During the reigns of the Norman monarchs, the English Crown was advised by a court or curia regis. The body originally concerned itself with advising the sovereign on legislation, later, different bodies assuming distinct functions evolved from the court. The courts of law took over the business of dispensing justice, the Council retained the power to hear legal disputes, either in the first instance or on appeal. Furthermore, laws made by the sovereign on the advice of the Council, powerful sovereigns often used the body to circumvent the Courts and Parliament. During Henry VIIIs reign, the sovereign, on the advice of the Council, was allowed to enact laws by mere proclamation, the legislative pre-eminence of Parliament was not restored until after Henry VIIIs death. Though the royal Council retained legislative and judicial responsibilities, it became an administrative body. The Council consisted of forty members in 1553, but the sovereign relied on a smaller committee, by the end of the English Civil War, the monarchy, House of Lords, and Privy Council had been abolished.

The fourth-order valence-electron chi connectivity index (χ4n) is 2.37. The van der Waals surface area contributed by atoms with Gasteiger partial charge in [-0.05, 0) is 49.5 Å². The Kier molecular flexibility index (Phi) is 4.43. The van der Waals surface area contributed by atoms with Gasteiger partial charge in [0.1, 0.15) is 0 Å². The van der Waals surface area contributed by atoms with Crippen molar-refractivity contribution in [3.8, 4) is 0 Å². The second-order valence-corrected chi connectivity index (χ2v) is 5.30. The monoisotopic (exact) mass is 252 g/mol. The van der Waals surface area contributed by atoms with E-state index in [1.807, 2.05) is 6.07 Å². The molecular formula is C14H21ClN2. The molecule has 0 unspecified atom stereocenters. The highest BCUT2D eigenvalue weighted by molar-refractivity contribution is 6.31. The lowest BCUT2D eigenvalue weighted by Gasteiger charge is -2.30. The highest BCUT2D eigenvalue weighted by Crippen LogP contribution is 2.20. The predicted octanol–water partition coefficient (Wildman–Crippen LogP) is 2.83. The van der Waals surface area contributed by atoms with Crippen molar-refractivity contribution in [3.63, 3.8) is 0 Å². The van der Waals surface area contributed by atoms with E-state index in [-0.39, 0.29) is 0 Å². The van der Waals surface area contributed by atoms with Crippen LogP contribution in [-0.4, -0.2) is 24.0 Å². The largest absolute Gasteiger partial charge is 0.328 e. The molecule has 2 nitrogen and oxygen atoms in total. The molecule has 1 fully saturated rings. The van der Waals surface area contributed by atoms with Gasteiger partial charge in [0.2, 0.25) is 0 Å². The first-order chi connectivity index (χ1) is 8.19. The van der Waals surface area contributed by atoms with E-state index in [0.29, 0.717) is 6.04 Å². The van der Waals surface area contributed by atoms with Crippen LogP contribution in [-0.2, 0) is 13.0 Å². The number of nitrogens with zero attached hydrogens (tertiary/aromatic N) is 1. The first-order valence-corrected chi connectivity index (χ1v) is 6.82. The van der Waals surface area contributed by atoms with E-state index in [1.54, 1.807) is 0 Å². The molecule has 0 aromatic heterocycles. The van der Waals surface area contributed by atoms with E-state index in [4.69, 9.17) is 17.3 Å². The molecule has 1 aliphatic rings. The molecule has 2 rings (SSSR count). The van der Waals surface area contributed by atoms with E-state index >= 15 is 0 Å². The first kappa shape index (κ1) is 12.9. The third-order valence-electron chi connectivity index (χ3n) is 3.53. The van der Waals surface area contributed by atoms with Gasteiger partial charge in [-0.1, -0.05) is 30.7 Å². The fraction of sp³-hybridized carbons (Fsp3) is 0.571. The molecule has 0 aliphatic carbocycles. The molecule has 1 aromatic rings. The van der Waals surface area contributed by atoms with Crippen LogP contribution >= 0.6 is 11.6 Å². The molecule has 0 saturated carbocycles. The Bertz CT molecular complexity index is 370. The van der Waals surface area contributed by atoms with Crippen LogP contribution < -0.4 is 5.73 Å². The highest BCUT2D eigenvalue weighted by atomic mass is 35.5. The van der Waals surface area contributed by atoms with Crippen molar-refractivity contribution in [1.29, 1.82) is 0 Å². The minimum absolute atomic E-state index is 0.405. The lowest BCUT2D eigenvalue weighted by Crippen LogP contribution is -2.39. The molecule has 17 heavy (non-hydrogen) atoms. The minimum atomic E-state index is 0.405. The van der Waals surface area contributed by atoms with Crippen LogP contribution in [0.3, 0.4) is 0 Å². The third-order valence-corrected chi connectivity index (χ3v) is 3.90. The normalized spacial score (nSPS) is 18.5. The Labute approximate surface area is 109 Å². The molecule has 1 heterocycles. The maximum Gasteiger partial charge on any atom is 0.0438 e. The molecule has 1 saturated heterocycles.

The remaining parliamentary chamber, the House of Commons, instituted a Council of State to execute laws, the forty-one members of the Council were elected by the House of Commons, the body was headed by Oliver Cromwell, de facto military dictator of the nation. In 1653, Cromwell became Lord Protector, and the Council was reduced to thirteen and twenty-one members, all elected by the Commons. In 1657, the Commons granted Cromwell even greater powers, some of which were reminiscent of those enjoyed by monarchs, the Council became known as the Protectors Privy Council, its members were appointed by the Lord Protector, subject to Parliaments approval. In 1659, shortly before the restoration of the monarchy, the Protectors Council was abolished, Charles II restored the Royal Privy Council, but he, like previous Stuart monarchs, chose to rely on a small group of advisers. Under George I even more power transferred to this committee and it now began to meet in the absence of the sovereign, communicating its decisions to him after the fact.